Not only is Judge Ketanji Brown Jackson being watched, but also the Supreme Court nominee. This historic moment in history is also being observed by senators, as they try to determine who the first Black woman will be on the high court.

Some senators feel overwhelmed with joy, as Cory Booker from New Jersey describes the surge of emotion he felt at the possibility to confirm a judge that would make the court more American-like.

Others, led by Sens. Ted Cruz and Josh Hawley quiz Ted Cruz about the views of the federal judge on race and crime. This amplifies election year grievances as well as a backlash against changing culture.

Jackson was present for a third-day before Senate Judiciary Committee. These grueling hearings are providing a vivid portrait not only of the nation’s promise but also its ongoing racial challenges.

On Wednesday, Senator Dick Durbin (D-Ill), opened by lamenting that his panel was “the testing ground of conspiracy theories and culture warfare theories.”

He declared that America is ready for the Supreme Court’s glass ceiling to be broken.

These are some key takeaways from Day Three, the week-long confirmation hearings.


Jackson was the first federal public defense to be elected to the Supreme Court. She shared her thoughts about the importance and value of the work that is done to ensure equal trials for all Americans.

She answered questions from Jon Ossoff, Democratic Senator of Georgia. She explained that before 1963’s Gideon v. Wainwright ruling, those accused of crimes but unable to afford legal representation were not guaranteed access to legal counsel.

She stated that the Sixth Amendment protections, which include the right of trial, also includes the right of appointed counsel. This means that anyone accused of criminal conduct now has the right of an attorney.

“And that’s very significant.”

Jackson’s efforts to represent those accused of crimes and the sentences she gave as a federal judge have created a long list of difficult cases that senators can review. This is especially important since Republicans suggest she is soft on crime. Critics claim she is too sympathetic to the cases.

Democrats counter that Jackson is from a police officer’s family and is supported by the Fraternal Order of Police.

Jackson’s records are being examined in the same way that Thurgood Marsh, the legendary civil rights attorney,is being examined for his representation of criminal defendants half a century ago.


Jackson presented herself as a judge who relies upon method and not judicial philosophy to stay neutral. She works to “stay within my lane” as an judge, rather than as a policy-making legislator.

Wednesday, she reaffirmed her view reminding senators that Congress has the power of making laws and that the Constitution grants the courts the judicial authority to interpret those laws.

Republicans tried to portray Jackson, who they claim is an activist justice and a judge who shows empathy for defendants in cases.

She told senators, “It’s important that each branch operates within their own sphere as consistent with my judiciar methodology.” “It means that judges cannot make laws; judges shouldn’t be policy-makers,” she explained to senators.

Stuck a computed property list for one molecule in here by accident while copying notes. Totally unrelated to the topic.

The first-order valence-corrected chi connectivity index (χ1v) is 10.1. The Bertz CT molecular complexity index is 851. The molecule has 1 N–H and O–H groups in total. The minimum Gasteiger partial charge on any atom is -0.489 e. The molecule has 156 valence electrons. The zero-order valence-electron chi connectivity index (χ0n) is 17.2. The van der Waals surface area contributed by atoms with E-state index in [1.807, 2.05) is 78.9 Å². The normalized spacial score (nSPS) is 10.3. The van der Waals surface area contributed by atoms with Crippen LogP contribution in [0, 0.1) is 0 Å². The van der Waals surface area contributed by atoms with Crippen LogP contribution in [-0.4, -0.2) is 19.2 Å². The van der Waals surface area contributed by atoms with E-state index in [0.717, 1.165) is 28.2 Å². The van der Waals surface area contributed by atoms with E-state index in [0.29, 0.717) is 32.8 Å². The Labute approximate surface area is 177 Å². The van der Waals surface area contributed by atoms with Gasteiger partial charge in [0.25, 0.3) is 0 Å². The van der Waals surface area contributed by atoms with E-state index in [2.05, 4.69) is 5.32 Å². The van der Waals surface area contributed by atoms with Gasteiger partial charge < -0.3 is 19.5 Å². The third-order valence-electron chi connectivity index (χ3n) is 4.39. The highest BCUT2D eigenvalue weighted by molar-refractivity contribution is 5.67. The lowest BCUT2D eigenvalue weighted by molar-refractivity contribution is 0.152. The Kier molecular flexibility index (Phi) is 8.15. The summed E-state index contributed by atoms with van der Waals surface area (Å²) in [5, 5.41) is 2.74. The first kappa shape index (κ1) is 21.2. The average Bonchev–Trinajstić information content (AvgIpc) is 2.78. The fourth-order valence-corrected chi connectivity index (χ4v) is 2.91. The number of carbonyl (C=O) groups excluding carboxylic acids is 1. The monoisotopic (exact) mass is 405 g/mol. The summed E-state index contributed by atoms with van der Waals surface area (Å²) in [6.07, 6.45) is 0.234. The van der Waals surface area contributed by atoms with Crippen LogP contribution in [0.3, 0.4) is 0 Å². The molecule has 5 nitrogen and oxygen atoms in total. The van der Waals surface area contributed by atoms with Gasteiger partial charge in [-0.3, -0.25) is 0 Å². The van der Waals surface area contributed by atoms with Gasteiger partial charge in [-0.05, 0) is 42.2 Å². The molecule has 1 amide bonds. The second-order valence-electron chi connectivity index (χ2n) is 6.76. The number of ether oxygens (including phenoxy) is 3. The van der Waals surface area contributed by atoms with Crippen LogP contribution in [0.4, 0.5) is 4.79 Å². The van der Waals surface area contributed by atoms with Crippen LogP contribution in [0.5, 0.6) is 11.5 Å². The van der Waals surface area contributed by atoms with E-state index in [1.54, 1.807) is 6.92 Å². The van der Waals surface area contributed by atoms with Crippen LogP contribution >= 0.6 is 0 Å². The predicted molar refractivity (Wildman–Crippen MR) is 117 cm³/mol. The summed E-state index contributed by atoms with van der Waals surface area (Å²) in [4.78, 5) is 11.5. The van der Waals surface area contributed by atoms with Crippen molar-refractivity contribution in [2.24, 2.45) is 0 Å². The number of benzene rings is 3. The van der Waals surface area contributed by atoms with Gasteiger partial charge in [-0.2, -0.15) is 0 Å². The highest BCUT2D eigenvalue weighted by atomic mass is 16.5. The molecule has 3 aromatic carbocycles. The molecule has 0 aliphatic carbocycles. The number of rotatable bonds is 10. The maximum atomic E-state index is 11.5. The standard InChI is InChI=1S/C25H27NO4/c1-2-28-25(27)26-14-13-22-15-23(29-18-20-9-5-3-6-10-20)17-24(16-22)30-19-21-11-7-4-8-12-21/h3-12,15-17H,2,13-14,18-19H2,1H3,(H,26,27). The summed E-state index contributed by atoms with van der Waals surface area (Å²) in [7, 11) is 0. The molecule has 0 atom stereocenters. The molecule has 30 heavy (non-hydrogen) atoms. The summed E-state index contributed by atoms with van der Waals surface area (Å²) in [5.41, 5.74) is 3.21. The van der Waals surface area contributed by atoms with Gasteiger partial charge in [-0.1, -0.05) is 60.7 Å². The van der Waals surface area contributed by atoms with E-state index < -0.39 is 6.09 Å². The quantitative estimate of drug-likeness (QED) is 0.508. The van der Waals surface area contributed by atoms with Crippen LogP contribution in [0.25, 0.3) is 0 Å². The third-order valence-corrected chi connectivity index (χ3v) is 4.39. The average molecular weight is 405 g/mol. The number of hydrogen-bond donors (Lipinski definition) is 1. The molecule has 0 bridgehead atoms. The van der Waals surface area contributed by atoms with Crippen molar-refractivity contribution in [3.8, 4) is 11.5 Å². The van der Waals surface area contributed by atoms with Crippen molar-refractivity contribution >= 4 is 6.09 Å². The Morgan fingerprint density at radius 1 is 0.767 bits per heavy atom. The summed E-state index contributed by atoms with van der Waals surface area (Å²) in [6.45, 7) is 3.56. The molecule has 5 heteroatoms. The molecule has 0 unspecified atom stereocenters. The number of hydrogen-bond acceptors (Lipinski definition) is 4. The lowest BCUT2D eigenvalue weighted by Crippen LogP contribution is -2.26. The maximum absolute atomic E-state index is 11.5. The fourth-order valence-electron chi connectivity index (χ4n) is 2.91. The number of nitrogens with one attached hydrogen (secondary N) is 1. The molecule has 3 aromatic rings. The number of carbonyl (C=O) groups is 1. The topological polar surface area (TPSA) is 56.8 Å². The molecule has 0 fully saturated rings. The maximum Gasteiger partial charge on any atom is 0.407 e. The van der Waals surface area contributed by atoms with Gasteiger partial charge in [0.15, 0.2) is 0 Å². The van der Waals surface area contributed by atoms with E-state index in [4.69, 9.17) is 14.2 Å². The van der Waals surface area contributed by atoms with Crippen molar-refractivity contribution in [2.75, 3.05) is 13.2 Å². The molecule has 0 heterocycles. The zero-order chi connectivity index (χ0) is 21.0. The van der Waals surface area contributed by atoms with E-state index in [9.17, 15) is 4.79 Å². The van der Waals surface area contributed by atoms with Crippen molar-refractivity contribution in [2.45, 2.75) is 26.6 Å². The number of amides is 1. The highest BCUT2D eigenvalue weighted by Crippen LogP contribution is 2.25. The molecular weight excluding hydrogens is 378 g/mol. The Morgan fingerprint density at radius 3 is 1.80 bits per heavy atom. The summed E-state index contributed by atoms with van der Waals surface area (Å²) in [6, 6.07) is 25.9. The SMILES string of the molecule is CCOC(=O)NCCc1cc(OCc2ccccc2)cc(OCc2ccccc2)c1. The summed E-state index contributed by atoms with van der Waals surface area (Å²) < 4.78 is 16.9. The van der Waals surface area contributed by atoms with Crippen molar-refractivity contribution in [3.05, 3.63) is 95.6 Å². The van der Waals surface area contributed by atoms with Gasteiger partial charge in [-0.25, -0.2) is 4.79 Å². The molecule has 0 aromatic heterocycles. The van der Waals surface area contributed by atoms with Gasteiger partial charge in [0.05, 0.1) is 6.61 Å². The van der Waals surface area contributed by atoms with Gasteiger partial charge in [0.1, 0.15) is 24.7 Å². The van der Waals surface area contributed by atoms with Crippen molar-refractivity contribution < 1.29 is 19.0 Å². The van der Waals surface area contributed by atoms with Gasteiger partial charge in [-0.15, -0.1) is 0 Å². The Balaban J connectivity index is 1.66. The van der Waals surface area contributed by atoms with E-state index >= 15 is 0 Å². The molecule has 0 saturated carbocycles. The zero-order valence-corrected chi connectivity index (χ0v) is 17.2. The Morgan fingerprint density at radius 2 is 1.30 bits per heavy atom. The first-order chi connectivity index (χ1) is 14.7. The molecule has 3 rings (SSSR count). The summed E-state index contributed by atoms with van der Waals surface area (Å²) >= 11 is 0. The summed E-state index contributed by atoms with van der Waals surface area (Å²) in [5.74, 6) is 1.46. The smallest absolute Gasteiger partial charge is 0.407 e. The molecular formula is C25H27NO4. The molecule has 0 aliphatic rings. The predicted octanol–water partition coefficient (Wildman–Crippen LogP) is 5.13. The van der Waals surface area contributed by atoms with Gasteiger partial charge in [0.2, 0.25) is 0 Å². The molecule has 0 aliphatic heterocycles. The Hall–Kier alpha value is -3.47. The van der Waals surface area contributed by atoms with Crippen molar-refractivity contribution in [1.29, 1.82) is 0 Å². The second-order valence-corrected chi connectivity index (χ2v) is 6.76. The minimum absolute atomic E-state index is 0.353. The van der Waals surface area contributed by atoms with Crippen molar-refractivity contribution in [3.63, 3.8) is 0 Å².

Senator Thom Tillis (R-N.C.) said that it seemed as though you were a very kind person and that your treatment of a defendant is at least as compassionate as some might consider.


The third day of hearings was opened by senators. They were resolving the over 12 hour session on Tuesday that explored issues of race, crime, and especially the emotional and disputed debate about the record sentencing of child pornography offenders.

Senator Lindsey Graham (Republican from South Carolina) re-examined the arguments, arguing that Jackson should have imposed harsher sentences on child porn defendants than he did, and not apply other deterrents.

Graham stated, “Put their A– in Jail.”

Just a day earlier, Hawley and Cruz, along with Sen. Marsha of Tennessee, had claimed that Jackson was too permissive in securing criminal defendants, despite the fact that fact-checkersand other experts stating that Jackson’s sentences are within federal guidelines norms.

Cruz, who had drifted into critical race theory at one point, pulled out “Antiracist Baby”, a children’s book, to ask her about the teaching of the academic subject.

Jackson paused and sighed before answering the senators’ questions.

Chuck Grassley, the top Republican senator, said he backed Cruz’s request that the White House turn over paperwork relating to sentencing recommendations made by probation officers in many of the child pornography cases being examined.

Grassley stated, “No one on the other side of this aisle had access to these information.”

Democrats claim that the paperwork is now easily accessible for review.


Jackson is the first Black woman to be nominated to the court. The court was once a bastion of racial segregation, but for the past 233 years it has been dominated by white men.

With their slim majority of 50-50 senators, Democrats have the potential to confirm Jackson as President Joe Biden’s choice to replace Justice Stephen Breyer, even if all Republicans are opposed. Her nomination is expected to be voted on by Easter.

Jackson, if confirmed, would be the sixth female justice of the court’s past and fourth among the nine current members.